Students provide essential legal advice to these clients through a wide range of transactional legal services while gaining the practical and practical experience necessary to navigate the evolving areas of entrepreneurship and community development. The clinic not only fosters economic empowerment and social innovation, but also contributes significantly to the New York City area`s entrepreneurial ecosystem. Taught by Lynnise Pantin. (Offered Fall 2022) The Civil Litigation-Labour Law Clinic offers two semesters of training in civil litigation tasks and skills through simulation and fieldwork cases related to employment law. The Unemployment Action Center, a student-run organization, is one of New York City`s leading providers of legal services for unemployment hearings. There are countless opportunities for volunteerism and paid employment in New York`s rich practice environment. NYU Law has a strong curriculum for students interested in employment law. There are four basic teaching courses in this area and a basic clinical offer. Labour law focuses on workers` collective action (e.g. organizing and collective bargaining), with an emphasis on federal law governing the private sector (with some references to developments in the public sector). Employment discrimination is intended to protect the federal government from discrimination based on prohibited grounds (e.g., race, sex, religion, age, disability). Labour law includes the common law rights and obligations associated with the employment relationship, as well as a number of legislative schemes that set minimum standards of employment.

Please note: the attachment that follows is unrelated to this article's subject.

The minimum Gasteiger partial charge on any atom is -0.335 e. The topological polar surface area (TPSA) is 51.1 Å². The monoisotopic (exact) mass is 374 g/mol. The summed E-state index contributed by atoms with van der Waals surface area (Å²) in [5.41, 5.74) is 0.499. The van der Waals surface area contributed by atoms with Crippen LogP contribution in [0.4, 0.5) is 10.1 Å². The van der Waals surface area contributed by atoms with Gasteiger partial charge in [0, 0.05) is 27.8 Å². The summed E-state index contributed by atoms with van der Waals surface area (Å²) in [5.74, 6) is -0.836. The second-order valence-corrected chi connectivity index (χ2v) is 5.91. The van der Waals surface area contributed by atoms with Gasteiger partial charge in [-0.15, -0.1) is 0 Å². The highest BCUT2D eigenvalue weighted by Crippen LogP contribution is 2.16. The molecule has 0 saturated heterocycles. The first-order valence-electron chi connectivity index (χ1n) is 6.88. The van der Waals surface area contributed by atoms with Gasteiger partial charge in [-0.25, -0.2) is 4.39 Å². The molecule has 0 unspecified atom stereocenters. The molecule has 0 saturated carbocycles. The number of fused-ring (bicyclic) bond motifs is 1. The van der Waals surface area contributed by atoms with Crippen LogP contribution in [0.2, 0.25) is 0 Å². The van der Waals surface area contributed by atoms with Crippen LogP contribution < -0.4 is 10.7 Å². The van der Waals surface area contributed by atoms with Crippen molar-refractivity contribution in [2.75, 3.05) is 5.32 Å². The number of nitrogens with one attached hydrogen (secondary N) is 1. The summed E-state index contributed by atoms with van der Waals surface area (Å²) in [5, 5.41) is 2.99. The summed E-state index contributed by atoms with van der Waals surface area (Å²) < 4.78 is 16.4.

Benefits law, an area with tax and labour law dimensions, focuses on the federal regulation of employer-provided pension and health benefits. The Civil Litigation Clinic – Labour Law offers practical and conceptual training in discrimination litigation as well as minimum wage and overtime cases. Other seminars and clinical offerings relevant to industry- or practice-specific interests are also offered periodically. This clinic represents people who have suffered civil rights violations while in detention or under criminal supervision. Students at the clinic use litigation and other legal advocacy tools to defend their clients` rights. Recent examples of clinical work include challenging a state law restricting Internet access for certain probation officers, representing a habeas plaintiff who alleged exposure to the racially discriminatory practices of a law enforcement agency, and advocating on behalf of a group of prison lawyers seeking to enforce a federal settlement agreement with a correctional agency. Students at the clinic develop legal theories, analyze potential claims, make strategic decisions, and write briefs, briefs, and other process documents. In the clinical seminar, students explore different approaches to public advocacy, examine the limitations of litigation as a tool for social change, and examine case studies of efforts to challenge mass incarceration. (Offered Fall 2022) Students at this clinic work on projects for a variety of clients working in the fields of freedom of expression, human rights and environmental protection.